I'm thinking that if I go with a mostly wooden frame I could design it to accept both types of steering. I don't think it take too much engineering to account for both options. I was also thinking of going with SWB as well. I really REALLY like the look of the Nazca Gaucho and Pioneer models and those are both SWB, and judging by the photos on the site they are both heavily favored for touring. I think I could build a similar beam design to the Gaucho/Pioneer and maybe work into the rear a suspension swing arm setup from a mountain bike. And, for the record I'm thinking of building the beam with plywood that has full thickness in areas of high structural need and girder-like cutouts in the areas non-essential areas (for weight savings).

Wow. At least we can't accuse you of lacking ambition!

Have you looked up the WISIL group: https://www.recumbents.com/wisil/main.asp ?? Plenty of them are homebuilders, and there's good documentation of their successes and failures on their site.
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Old 08-28-11, 09:25 PM
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Originally Posted by Jeff Wills View Post
Wow. At least we can't accuse you of lacking ambition!

Have you looked up the WISIL group: https://www.recumbents.com/wisil/main.asp ?? Plenty of them are homebuilders, and there's good documentation of their successes and failures on their site.
Jeff - thanks for the earlier link to Terracycle - that site will prove invaluable for some of the parts that will be necessary with any custom build. Thanks aslo for the WISIL link. I apparently had bookmarked that WISIL site but forgotten about it. Clearly I need to reorganize my cycling-related bookmarks. I'll have to poke around on there some and see what comes up.
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Old 08-28-11, 09:54 PM
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"I bet this is one of those dividing lines just like the opinions on which is better"

You got that right. It has generated a lot of heat over on bentrideronline. I bought a Linear LWB in 2001. It came with some rather fragile ape hanger handlebars and the USS parts in a box. The original owner had paid for a conversion. I installed the USS bars so that I could try both at the same time. In order to shift or brake, I had to go to the OSS bars. I took off the OSS bars, switched the controls, and eventually threw the OSS parts away. I also own an Haluzak Horizon SWB with USS. My trikes have it too of course. I have had quite a few people try out both bikes and they had no problem adjusting to the USS after a just few minutes.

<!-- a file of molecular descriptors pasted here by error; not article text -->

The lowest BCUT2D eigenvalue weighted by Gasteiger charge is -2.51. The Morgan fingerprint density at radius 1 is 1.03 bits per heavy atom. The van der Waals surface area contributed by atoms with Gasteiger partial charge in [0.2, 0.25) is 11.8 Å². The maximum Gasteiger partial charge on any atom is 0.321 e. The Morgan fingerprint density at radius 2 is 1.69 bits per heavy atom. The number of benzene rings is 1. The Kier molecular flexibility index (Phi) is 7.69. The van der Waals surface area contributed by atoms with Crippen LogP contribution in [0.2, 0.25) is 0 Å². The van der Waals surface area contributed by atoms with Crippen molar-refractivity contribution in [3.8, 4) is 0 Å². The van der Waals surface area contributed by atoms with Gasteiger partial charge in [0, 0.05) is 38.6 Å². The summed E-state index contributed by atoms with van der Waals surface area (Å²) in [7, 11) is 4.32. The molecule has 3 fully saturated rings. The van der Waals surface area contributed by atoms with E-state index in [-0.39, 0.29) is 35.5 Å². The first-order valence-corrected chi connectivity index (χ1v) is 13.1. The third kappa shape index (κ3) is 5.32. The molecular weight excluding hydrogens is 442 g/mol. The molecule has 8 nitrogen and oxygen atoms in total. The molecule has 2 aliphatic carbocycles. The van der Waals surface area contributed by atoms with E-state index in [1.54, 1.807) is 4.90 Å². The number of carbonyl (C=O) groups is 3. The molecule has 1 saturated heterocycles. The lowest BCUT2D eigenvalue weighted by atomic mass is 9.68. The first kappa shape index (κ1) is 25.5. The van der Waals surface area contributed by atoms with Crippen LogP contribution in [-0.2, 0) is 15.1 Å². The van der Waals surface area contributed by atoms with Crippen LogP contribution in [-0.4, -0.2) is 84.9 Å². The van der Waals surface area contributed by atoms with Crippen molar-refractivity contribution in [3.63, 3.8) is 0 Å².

You need to design some sort of pivot system to connect the handlebars to the front fork. The Linear uses two ball joints and an adjustable tie rod. The only time I found USS handling to be "squirrely" was if the ball joints and tie rod were not adjusted correctly and there was play in the steering. The steering needs to be responsive, not loose and not binding either. It only takes a feather touch to control either of the two bikes. Once properly adjusted, the steering doesn't need to be messed with.
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Old 08-29-11, 06:39 AM
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I believe USS is a little heavier than OSS and when a crash happens is prone to a bit more damage. Having said that, I like the idea and look of USS, but so far have not had the opportunity to ride one. I did ride a OSS version of the Street Machine and loved it, hopefully I'll find a LBS with the USS version in stock.
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Old 08-29-11, 08:35 AM
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I have a Longbikes Slipstream. It's my first recumbent and a lot of fun to ride. I don't think having USS makes it more heavy because it's already a big bike to begin with. I agree that USS is more prone to damage if you fall over. On my bike, the brake levers and handle bar would take the initial impact. The handle bar is an aluminum tube with a short upright aluminum tube on each end for the hand hold, brake lever, and bar-end shifters. There is a telescoping drag link to the front fork that has a sensitivity adjustment (nice touch).

The bike is not appreciably wider than a DF bike...it's just long. So taking sharp corners is not the same. It definitely requires some getting used to for that reason and also because all the familiar feelings in terms of balance are coming from new directions. You cannot turn to look behind you and definitely need a mirror. The ride itself is wonderful. I describe it as "like riding a hammock on wheels".